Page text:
• Treaty negotiations continued on October 3, and Morris said while he would like to treat the Saulteaux as a nation, he would negotiate with individual bands if necessary. He told the Lac Seul band, under Ka-Katche-way, that he would provide $1,500 per year for ammunition and twine, that they would learn agriculture, and they would have food supplied for them, when crop and hunt were insufficient.
  • Other bands and their chiefs appeared to be impressed at this latest offer, but still continued to negotiate, in terms of goods, and terms. They wondered about the mineral content of the land, about eligibility for annuities and conscription. After negotiating terms, the Sautleaux came to an agreement with the government. Treaty three was signed on Friday, October 3,1873 and the Saulteaux Indians were paid their annuities.
The Terms of the Treaty
  • By the terms of the treaty, Canada acquired a territory of some 55,000 square miles and the Dawson route and the Railway route were secured.
  • Reserves for the Saulteaux were to be set up, and they were to be provided with farming implements. Each person received 12 dollars initially, and a five dollar annuity. Each Chief received 25 dollars annually and each officer 15 dollars. $1,500 per annum was provided for the purchase of ammunition and twine for nets.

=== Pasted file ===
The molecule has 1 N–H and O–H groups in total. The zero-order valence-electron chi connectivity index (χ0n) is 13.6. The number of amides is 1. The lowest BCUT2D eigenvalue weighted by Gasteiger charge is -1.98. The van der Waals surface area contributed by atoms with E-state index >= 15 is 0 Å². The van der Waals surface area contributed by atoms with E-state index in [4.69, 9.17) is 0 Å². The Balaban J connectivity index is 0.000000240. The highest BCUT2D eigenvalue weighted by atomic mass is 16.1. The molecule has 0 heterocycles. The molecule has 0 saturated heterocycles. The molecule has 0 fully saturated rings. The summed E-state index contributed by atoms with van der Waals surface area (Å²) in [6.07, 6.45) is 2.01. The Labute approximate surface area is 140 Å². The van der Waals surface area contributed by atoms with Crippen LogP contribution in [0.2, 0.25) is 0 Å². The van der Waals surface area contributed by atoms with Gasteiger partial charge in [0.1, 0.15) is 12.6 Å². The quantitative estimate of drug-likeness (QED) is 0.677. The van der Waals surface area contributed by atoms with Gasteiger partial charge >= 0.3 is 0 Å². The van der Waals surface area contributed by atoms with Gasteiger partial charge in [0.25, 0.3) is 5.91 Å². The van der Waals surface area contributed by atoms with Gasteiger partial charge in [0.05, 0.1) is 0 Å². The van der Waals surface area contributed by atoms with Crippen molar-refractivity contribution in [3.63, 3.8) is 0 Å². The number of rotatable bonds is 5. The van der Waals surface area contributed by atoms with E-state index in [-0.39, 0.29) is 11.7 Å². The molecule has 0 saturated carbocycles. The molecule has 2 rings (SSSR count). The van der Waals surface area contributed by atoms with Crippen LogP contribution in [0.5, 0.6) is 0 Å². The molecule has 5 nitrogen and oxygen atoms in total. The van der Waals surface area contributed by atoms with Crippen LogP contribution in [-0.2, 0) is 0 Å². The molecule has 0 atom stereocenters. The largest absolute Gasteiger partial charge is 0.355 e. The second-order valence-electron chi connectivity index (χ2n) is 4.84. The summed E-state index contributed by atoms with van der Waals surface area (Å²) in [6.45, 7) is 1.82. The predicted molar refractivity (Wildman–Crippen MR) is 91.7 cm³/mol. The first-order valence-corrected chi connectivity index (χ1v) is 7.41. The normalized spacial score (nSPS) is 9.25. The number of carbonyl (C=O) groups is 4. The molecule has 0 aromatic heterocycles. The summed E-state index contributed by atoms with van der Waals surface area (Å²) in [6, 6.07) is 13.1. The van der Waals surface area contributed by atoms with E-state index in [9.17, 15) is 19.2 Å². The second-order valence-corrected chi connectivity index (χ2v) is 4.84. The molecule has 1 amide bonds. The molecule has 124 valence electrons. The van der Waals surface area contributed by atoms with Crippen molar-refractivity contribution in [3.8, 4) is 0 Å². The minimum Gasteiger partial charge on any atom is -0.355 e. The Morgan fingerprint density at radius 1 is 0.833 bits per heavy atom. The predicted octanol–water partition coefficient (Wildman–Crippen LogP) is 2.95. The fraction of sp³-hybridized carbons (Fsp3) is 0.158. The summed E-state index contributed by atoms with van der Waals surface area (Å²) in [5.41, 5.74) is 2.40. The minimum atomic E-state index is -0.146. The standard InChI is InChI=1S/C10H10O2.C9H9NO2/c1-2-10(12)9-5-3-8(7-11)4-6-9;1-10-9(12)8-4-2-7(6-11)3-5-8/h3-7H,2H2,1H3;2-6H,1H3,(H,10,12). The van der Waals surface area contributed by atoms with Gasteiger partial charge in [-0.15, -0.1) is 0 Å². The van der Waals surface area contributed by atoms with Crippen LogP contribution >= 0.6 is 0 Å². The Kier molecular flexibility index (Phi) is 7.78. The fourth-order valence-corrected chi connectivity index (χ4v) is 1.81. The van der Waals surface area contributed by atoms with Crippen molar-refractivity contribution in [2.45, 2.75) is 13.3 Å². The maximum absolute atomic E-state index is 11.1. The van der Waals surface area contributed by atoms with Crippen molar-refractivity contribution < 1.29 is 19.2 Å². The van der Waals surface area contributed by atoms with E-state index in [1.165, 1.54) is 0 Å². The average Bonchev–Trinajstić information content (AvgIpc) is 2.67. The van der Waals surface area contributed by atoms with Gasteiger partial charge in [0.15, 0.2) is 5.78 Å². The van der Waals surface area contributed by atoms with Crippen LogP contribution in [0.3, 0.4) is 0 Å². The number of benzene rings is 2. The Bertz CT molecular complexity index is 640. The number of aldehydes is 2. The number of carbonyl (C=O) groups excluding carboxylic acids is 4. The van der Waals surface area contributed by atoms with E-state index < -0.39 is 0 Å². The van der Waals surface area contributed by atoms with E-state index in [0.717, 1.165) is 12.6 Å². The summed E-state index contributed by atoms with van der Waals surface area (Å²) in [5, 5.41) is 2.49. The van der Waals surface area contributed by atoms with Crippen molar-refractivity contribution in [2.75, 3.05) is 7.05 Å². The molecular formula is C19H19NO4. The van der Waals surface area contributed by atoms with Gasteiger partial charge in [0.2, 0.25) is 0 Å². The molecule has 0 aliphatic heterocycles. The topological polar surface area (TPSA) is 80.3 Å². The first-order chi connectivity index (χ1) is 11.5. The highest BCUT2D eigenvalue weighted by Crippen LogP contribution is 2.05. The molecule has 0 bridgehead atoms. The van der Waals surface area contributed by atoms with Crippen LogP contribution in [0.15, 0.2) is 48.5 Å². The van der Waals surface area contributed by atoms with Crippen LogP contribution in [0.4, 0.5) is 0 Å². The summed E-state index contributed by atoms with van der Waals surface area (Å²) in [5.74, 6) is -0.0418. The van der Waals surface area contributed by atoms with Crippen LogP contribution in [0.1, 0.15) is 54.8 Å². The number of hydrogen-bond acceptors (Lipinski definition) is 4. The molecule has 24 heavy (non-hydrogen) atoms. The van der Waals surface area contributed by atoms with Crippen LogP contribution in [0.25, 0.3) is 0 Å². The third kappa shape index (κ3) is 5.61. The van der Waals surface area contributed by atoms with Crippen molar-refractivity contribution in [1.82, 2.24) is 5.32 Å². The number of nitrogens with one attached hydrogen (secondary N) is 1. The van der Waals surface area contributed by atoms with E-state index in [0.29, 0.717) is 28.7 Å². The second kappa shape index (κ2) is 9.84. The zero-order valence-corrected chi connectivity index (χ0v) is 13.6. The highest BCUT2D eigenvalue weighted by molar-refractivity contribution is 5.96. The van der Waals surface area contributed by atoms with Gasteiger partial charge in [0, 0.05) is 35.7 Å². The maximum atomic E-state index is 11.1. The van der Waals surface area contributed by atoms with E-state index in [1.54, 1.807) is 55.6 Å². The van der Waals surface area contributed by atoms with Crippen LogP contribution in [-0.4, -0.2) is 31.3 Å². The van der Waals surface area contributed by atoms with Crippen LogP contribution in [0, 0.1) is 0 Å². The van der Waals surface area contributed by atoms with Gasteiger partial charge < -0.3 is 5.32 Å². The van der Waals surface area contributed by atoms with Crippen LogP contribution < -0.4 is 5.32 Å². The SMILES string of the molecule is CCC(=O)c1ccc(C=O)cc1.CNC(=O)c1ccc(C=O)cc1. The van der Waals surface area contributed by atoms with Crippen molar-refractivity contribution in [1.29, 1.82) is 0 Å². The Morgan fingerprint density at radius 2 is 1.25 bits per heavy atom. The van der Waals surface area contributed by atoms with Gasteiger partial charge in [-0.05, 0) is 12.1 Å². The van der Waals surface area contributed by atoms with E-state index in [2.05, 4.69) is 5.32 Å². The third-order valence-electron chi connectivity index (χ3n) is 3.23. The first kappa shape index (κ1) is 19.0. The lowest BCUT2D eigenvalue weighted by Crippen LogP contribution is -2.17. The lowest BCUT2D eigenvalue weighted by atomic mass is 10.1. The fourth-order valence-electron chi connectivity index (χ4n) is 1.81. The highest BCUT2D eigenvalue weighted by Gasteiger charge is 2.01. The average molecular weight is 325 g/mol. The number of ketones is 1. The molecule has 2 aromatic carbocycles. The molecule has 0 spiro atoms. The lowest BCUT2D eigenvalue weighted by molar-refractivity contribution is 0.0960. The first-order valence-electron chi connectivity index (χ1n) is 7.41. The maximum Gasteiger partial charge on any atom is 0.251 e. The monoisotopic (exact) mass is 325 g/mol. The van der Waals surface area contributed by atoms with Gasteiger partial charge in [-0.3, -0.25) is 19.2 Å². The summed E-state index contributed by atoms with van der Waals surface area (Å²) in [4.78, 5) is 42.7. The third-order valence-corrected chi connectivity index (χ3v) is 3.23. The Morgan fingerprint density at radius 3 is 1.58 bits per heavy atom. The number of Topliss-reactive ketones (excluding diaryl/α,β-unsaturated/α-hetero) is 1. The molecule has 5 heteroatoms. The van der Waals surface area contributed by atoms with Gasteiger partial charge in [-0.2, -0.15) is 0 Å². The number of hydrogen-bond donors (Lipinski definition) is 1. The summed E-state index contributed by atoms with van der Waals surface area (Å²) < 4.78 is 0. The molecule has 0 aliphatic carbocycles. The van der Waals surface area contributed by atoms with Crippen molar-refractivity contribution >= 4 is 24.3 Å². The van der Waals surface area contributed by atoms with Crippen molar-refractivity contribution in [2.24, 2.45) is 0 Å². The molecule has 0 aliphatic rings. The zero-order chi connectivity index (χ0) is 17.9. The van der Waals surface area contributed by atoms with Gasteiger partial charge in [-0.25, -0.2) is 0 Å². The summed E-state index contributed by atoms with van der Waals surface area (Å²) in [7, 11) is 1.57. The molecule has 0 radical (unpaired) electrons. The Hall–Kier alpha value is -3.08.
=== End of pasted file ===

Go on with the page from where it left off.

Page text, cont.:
• For each family who wanted to farm, two hoes, a spade and a scythe with a plow for every ten families and five harrows for every twenty families.
  • Each band received axes, cross-cut saws, a pit saw, an auger, grindstone, a chest of carpenter's tools as well as seed for wheat, barley, potatoes and oats. Each band was also to receive a yoke of oxen, one bull and four cows.
  • All liquor was prohibited from being sold on the reserve.
The Difficulties of the Treaty
  • Some issues discussed during treaty negotiations were omitted from the treaty document. There was no mention of mineral rights, military conscription, or any terms surrounding migration from the U.S. The Saulteaux attested that this treaty was incorrect and that the true treaty was the 'Paypom treaty' a recorded document of treaty negations written in French by Joseph Nolin, who was hired by the Saulteaux.
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The Difficult